Lea: Aw, thanks! Though as a closet writer, isn't it interesting? The nice paras and the tell? Sigh.

Anonymous said...

Great post! I think I may have quoted the same scene in my review, or at least it just really sticks out for me, even months later. Thank you for pointing out in a writerly way why it works so well.

I just read Jennifer Crusie's Strange Bedpersons, which has a yuppy male lawyer named Jamieson who spars with a hippie gal, and it was pretty flat. I was reminded while reading SB how great PMP was.

orannia said...

This is a place where telling enriches, and creates a sweet little balance.

*nods enthusiatically* Definitely!

And Kati put it beautifully - we want just enough of the string to keep playing. Ummmm, think cats: give them the whole thing, they get bored, give them nothing, then they get bored...but give them just enough to play with and you have them hooked :)

I NEED to 'suggest' PMP to my library ASAP!

Renee said...

Still need to read these two! But, I totally get you when you talk about that balance between anticipation and fulfillment of the readers' expectations.

It's funny about how you talk about angry sex. When I read Crash Into Me a couple of weeks ago, I totally remembered your post about that, and was so looking for the scene as I read the book! (Which was very hot.) Now, I know what I'll be looking for when I read PMP. Great excerpt, btw, and great post, CJ!

Julie James said...

Hi CJ!

Thank you for this wonderful post! I hope you continue to enjoy the book.

It's so interesting to see your thoughts on approaching the scene as a writer. Funny, b/c when I wrote the scene, my thoughts were focused on a detail people probably don't even pay attention to: when J.D. grabs her hand. Originally, I just had Payton pointing in his face, and then he grabbed her hand, and I thought, "Oh, no... people will think that's too aggressive--he's invading her space." So I changed it so that Payton pokes him in the chest instead, thinking that if she touches him first, then J.D. should be able to do the same.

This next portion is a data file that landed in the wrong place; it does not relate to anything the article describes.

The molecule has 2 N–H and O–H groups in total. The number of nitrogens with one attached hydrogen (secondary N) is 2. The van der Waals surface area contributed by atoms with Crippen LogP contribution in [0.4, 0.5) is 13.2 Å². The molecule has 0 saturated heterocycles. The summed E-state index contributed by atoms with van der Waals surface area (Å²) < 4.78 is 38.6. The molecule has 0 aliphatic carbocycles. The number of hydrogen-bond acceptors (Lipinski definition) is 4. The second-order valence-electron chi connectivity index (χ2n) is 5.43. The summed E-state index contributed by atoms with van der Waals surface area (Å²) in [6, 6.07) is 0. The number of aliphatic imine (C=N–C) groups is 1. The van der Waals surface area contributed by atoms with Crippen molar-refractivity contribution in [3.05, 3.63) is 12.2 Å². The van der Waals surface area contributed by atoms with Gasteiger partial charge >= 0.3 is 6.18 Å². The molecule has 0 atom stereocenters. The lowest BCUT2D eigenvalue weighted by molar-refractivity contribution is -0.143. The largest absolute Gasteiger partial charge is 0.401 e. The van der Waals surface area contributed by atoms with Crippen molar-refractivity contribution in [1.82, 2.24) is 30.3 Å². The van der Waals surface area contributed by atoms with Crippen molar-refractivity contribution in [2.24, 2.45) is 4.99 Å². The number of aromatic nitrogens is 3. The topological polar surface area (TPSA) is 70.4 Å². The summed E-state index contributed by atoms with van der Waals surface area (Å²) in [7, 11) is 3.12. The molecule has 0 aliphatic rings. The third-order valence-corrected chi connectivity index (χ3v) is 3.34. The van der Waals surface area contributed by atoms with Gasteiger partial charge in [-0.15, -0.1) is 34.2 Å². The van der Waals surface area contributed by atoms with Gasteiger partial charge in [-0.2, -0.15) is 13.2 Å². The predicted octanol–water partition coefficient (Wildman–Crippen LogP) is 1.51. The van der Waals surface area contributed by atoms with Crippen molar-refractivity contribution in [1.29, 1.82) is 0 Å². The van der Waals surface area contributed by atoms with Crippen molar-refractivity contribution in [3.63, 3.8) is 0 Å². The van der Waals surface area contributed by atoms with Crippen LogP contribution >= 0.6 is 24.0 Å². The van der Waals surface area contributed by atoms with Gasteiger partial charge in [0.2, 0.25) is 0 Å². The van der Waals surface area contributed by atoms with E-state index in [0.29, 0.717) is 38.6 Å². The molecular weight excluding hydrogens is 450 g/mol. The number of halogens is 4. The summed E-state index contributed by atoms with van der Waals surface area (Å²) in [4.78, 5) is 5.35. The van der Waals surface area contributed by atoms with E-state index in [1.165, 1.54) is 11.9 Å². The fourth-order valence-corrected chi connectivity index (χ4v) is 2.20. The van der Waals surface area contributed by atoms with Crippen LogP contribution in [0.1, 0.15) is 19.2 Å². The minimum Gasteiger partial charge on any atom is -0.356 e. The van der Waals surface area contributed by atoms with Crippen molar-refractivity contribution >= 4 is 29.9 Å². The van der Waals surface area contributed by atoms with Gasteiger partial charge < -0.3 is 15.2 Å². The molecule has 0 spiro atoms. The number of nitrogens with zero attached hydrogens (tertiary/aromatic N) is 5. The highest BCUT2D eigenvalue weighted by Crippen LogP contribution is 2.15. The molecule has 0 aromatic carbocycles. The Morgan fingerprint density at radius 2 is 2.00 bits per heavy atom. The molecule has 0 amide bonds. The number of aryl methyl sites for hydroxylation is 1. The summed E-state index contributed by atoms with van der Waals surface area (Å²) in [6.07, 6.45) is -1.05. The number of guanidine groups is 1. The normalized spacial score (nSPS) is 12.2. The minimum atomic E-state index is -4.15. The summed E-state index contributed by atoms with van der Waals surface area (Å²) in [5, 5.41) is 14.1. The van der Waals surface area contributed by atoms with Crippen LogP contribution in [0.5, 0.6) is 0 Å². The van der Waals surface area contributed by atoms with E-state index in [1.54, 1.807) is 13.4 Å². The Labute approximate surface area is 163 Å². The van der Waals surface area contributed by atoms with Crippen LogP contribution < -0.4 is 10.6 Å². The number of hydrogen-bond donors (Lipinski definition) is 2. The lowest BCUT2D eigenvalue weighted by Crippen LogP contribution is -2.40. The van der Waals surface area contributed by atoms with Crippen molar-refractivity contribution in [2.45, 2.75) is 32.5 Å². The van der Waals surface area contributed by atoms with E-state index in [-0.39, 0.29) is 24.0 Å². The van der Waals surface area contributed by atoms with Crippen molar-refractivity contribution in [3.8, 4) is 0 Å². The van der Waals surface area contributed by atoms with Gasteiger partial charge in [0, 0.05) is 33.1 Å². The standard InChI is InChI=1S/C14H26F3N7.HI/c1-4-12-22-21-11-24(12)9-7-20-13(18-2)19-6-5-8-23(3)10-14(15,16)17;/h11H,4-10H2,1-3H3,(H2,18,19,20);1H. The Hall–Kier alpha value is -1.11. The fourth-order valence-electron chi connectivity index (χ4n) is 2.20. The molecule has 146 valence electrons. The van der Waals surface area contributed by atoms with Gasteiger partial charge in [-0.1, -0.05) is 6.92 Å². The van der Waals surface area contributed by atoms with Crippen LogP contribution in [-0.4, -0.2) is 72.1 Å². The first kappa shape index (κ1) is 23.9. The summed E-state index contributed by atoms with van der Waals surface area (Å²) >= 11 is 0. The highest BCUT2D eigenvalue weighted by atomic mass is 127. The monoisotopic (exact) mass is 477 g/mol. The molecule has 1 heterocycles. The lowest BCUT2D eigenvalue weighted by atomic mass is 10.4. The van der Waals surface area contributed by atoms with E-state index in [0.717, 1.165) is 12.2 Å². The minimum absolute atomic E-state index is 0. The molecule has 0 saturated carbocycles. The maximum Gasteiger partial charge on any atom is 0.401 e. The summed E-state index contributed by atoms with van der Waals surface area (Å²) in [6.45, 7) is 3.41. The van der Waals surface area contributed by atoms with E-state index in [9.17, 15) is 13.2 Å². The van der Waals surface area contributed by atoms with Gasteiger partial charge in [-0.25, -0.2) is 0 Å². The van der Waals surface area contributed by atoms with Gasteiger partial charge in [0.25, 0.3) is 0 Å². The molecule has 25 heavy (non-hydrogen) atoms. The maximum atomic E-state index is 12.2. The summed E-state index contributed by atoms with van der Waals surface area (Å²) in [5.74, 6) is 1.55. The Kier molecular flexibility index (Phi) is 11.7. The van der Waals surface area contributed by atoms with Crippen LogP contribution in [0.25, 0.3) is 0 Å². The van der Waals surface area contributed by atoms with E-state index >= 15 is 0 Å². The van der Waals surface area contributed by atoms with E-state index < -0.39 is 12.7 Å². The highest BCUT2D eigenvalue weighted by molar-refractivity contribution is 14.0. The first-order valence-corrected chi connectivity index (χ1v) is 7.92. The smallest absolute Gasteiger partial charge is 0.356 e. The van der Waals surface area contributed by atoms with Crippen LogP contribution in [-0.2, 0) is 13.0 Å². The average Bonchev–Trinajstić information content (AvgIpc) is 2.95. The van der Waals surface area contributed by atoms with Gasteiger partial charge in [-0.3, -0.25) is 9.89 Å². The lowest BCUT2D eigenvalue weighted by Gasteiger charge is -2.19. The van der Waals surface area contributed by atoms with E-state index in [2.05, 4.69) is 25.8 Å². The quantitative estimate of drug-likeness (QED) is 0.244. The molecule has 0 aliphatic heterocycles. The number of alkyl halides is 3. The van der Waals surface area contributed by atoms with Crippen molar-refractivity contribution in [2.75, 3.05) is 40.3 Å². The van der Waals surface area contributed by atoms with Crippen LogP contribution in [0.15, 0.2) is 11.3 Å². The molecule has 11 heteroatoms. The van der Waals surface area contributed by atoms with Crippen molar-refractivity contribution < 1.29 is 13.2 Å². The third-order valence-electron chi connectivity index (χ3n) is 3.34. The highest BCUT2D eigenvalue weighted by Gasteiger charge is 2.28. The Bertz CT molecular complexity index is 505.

Thanks as well to everyone else for the kind words! I love Lori's line, "There are so many places in there where you feel like you need a cigarette and a shower after they have an encounter." So friggin' hilarious-- that could be a cover quote.

Lori said...

LOL - feel free, Julie! Heh.

Kwana said...

Wonderful post. You are so right on here. The tension it spot on. Thanks for the lesson.

Tracy said...

Gosh I love your thoughts when you put them down like this. PMP is such a great book and of course you've captured such a great scene. Julie James really does keep us on our toes and heightens the expectations.

Mari said...

I love this book too and have recommending it to my buds who are burnt out on paranormals.

It takes a skilled writer to get me to enjoy a book about lawyers!